Avaranashakti, Āvaraṇaśakti, Avarana-shakti: 5 definitions
Avaranashakti means something in Hinduism, Sanskrit, Marathi. If you want to know the exact meaning, history, etymology or English translation of this term then check out the descriptions on this page. Add your comment or reference to a book if you want to contribute to this summary article.
The Sanskrit term Āvaraṇaśakti can be transliterated into English as Avaranasakti or Avaranashakti, using the IAST transliteration scheme (?).
Languages of India and abroad
Marathi-English dictionarySource: DDSA: The Molesworth Marathi and English Dictionary
āvaraṇaśakti (आवरणशक्ति).—f Misused for āvarakaśakti.
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āvaraṇaśakti (आवरणशक्ति).—f S The power of illusion (i. e. of māyā or the illusive veil overspreading all things).
Marathi is an Indo-European language having over 70 million native speakers people in (predominantly) Maharashtra India. Marathi, like many other Indo-Aryan languages, evolved from early forms of Prakrit, which itself is a subset of Sanskrit, one of the most ancient languages of the world.
Sanskrit dictionarySource: DDSA: The practical Sanskrit-English dictionary
Āvaraṇaśakti (आवरणशक्ति).—mental ignorance (which veils the real nature of things).
Derivable forms: āvaraṇaśaktiḥ (आवरणशक्तिः).
Āvaraṇaśakti is a Sanskrit compound consisting of the terms āvaraṇa and śakti (शक्ति).Source: Cologne Digital Sanskrit Dictionaries: Shabda-Sagara Sanskrit-English Dictionary
(-ktiḥ) The power of illusion, that which veils the real nature of things. E. āvaraṇa and śakti power.Source: Cologne Digital Sanskrit Dictionaries: Monier-Williams Sanskrit-English Dictionary
Āvaraṇaśakti (आवरणशक्ति):—[=ā-varaṇa-śakti] [from ā-varaṇa > ā-vṛ] f. the power of illusion (that which veils the real nature of things), [Vedāntasāra]Source: Cologne Digital Sanskrit Dictionaries: Yates Sanskrit-English Dictionary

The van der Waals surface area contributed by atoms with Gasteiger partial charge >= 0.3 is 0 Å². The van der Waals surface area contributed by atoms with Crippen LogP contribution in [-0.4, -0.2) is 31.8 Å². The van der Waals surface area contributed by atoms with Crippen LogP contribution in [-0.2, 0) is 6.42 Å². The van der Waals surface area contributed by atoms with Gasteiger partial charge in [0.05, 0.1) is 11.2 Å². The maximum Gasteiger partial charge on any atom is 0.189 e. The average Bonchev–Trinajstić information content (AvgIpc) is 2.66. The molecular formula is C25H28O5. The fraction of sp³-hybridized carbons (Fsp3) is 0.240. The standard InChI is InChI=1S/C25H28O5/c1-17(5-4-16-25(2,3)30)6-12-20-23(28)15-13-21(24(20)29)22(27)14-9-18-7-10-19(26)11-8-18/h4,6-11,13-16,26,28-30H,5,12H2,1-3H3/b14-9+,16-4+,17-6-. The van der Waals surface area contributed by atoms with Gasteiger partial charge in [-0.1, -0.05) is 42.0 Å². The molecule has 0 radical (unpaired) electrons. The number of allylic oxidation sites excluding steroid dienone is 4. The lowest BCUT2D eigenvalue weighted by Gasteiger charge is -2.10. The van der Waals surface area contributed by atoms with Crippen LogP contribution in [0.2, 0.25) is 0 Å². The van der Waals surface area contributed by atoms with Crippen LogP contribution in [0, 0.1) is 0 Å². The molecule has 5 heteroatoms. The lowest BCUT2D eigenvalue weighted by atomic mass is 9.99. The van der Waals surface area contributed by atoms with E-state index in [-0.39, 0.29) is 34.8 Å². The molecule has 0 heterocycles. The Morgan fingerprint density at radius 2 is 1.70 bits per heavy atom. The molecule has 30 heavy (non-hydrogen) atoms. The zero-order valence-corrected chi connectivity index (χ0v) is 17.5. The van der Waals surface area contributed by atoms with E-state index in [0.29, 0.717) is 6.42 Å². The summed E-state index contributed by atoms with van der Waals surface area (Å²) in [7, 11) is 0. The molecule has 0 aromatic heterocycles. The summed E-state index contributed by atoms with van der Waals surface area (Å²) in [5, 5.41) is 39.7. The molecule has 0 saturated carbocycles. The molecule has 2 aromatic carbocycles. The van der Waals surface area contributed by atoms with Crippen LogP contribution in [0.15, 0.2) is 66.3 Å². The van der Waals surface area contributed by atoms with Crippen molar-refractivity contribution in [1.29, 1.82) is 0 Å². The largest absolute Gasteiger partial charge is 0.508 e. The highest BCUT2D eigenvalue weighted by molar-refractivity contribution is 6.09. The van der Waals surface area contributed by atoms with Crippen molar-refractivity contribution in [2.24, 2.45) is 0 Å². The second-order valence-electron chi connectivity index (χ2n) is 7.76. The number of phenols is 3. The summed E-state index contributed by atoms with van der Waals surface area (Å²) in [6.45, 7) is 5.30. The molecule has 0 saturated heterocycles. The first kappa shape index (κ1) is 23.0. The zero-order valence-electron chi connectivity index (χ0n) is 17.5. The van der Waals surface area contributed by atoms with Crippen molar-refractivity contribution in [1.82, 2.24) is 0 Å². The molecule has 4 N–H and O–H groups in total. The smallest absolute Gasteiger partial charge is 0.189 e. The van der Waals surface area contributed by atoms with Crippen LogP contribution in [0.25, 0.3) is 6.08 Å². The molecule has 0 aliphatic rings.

Āvaraṇaśakti (आवरणशक्ति):—[ā-varaṇa-śakti] (ktiḥ) 2. f. Power of illusion or making invisible.
Sanskrit, also spelled संस्कृतम् (saṃskṛtam), is an ancient language of India commonly seen as the grandmother of the Indo-European language family (even English!). Closely allied with Prakrit and Pali, Sanskrit is more exhaustive in both grammar and terms and has the most extensive collection of literature in the world, greatly surpassing its sister-languages Greek and Latin.
See also (Relevant definitions)
Search found 5 books and stories containing Avaranashakti, Āvaraṇaśakti, Avaranasakti, Avarana-shakti, Āvaraṇa-śakti, Avarana-sakti; (plurals include: Avaranashaktis, Āvaraṇaśaktis, Avaranasaktis, shaktis, śaktis, saktis). You can also click to the full overview containing English textual excerpts. Below are direct links for the most relevant articles:
Paingala Upanishad of Shukla-Yajurveda (by K. Narayanasvami Aiyar)
Preceptors of Advaita (by T. M. P. Mahadevan)
(iii) Tāṇḍavarāya < [56. Some Authors of Works in Regional Languages]
Yoga Vasistha [English], Volume 1-4 (by Vihari-Lala Mitra)
Chapter XXV - Vasishtha's admonition to manki < [Book VII - Nirvana prakarana part 2 (nirvana prakarana)]
A History of Indian Philosophy Volume 2 (by Surendranath Dasgupta)
A History of Indian Philosophy Volume 4 (by Surendranath Dasgupta)
Part 4 - Kapila’s philosophy in the Bhāgavata-purāṇa < [Chapter XXIV - The Bhāgavata-purāṇa]